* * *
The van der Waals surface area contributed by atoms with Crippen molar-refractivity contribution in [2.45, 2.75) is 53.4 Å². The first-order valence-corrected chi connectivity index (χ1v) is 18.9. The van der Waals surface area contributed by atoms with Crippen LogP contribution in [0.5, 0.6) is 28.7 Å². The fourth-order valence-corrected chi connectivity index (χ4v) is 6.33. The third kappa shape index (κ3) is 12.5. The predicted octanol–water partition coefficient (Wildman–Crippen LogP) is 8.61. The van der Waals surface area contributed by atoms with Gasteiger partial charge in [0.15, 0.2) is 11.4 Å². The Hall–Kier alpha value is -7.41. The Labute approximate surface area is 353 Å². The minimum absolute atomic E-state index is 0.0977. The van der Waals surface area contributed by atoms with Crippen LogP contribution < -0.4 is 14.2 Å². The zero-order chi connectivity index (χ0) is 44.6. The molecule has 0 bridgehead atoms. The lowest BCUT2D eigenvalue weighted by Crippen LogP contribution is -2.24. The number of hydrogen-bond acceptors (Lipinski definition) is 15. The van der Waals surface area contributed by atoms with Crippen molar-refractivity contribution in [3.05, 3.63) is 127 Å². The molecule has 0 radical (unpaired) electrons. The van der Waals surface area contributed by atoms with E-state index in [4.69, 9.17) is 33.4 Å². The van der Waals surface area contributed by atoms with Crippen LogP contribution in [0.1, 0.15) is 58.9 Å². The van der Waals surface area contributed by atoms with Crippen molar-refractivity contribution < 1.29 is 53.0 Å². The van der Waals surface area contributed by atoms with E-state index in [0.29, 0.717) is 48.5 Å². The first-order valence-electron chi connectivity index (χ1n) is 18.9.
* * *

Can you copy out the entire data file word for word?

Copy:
The van der Waals surface area contributed by atoms with Crippen molar-refractivity contribution in [2.45, 2.75) is 53.4 Å². The first-order valence-corrected chi connectivity index (χ1v) is 18.9. The van der Waals surface area contributed by atoms with Crippen LogP contribution in [0.5, 0.6) is 28.7 Å². The fourth-order valence-corrected chi connectivity index (χ4v) is 6.33. The third kappa shape index (κ3) is 12.5. The predicted octanol–water partition coefficient (Wildman–Crippen LogP) is 8.61. The van der Waals surface area contributed by atoms with Gasteiger partial charge in [0.15, 0.2) is 11.4 Å². The Hall–Kier alpha value is -7.41. The Labute approximate surface area is 353 Å². The minimum absolute atomic E-state index is 0.0977. The van der Waals surface area contributed by atoms with Crippen LogP contribution < -0.4 is 14.2 Å². The zero-order chi connectivity index (χ0) is 44.6. The molecule has 0 bridgehead atoms. The lowest BCUT2D eigenvalue weighted by Crippen LogP contribution is -2.24. The number of hydrogen-bond acceptors (Lipinski definition) is 15. The van der Waals surface area contributed by atoms with Crippen molar-refractivity contribution in [3.05, 3.63) is 127 Å². The molecule has 0 radical (unpaired) electrons. The van der Waals surface area contributed by atoms with E-state index in [4.69, 9.17) is 33.4 Å². The van der Waals surface area contributed by atoms with Crippen LogP contribution in [0.1, 0.15) is 58.9 Å². The van der Waals surface area contributed by atoms with Crippen molar-refractivity contribution < 1.29 is 53.0 Å². The van der Waals surface area contributed by atoms with E-state index in [0.29, 0.717) is 48.5 Å². The first-order valence-electron chi connectivity index (χ1n) is 18.9.